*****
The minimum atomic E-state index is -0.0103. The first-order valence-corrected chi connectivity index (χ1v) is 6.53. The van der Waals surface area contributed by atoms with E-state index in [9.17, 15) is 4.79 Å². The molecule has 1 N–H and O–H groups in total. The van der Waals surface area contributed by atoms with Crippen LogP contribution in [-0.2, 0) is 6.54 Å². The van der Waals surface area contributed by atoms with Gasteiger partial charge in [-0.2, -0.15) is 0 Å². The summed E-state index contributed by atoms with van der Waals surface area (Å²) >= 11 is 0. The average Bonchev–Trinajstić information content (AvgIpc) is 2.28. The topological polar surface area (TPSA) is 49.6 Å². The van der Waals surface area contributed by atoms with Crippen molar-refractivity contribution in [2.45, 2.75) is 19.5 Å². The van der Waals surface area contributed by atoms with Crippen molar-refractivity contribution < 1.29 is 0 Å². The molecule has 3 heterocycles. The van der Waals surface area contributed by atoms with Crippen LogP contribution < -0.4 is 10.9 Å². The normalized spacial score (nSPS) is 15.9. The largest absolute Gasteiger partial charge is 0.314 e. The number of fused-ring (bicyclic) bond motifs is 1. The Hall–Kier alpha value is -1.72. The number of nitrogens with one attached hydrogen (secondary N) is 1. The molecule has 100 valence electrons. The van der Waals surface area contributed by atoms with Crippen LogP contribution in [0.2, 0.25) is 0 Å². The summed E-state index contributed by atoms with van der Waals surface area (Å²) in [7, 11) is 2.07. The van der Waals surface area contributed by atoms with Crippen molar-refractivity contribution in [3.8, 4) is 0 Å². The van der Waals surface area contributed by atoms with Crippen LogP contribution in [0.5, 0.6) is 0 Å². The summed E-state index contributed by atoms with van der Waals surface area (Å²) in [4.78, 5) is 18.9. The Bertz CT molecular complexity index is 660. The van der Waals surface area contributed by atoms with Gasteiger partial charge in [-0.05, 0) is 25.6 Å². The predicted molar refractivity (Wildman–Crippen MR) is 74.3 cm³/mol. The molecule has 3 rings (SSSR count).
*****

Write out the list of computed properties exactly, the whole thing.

The minimum atomic E-state index is -0.0103. The first-order valence-corrected chi connectivity index (χ1v) is 6.53. The van der Waals surface area contributed by atoms with E-state index in [9.17, 15) is 4.79 Å². The molecule has 1 N–H and O–H groups in total. The van der Waals surface area contributed by atoms with Crippen LogP contribution in [-0.2, 0) is 6.54 Å². The van der Waals surface area contributed by atoms with Gasteiger partial charge in [-0.2, -0.15) is 0 Å². The summed E-state index contributed by atoms with van der Waals surface area (Å²) >= 11 is 0. The average Bonchev–Trinajstić information content (AvgIpc) is 2.28. The topological polar surface area (TPSA) is 49.6 Å². The van der Waals surface area contributed by atoms with Crippen molar-refractivity contribution in [2.45, 2.75) is 19.5 Å². The van der Waals surface area contributed by atoms with Crippen molar-refractivity contribution < 1.29 is 0 Å². The molecule has 3 heterocycles. The van der Waals surface area contributed by atoms with Crippen LogP contribution < -0.4 is 10.9 Å². The normalized spacial score (nSPS) is 15.9. The largest absolute Gasteiger partial charge is 0.314 e. The number of fused-ring (bicyclic) bond motifs is 1. The Hall–Kier alpha value is -1.72. The number of nitrogens with one attached hydrogen (secondary N) is 1. The molecule has 100 valence electrons. The van der Waals surface area contributed by atoms with Crippen LogP contribution in [0.2, 0.25) is 0 Å². The summed E-state index contributed by atoms with van der Waals surface area (Å²) in [7, 11) is 2.07. The van der Waals surface area contributed by atoms with Crippen molar-refractivity contribution in [3.8, 4) is 0 Å². The van der Waals surface area contributed by atoms with Crippen LogP contribution in [0.5, 0.6) is 0 Å². The summed E-state index contributed by atoms with van der Waals surface area (Å²) in [4.78, 5) is 18.9. The Bertz CT molecular complexity index is 660. The van der Waals surface area contributed by atoms with Gasteiger partial charge in [-0.05, 0) is 25.6 Å². The predicted molar refractivity (Wildman–Crippen MR) is 74.3 cm³/mol. The molecule has 3 rings (SSSR count).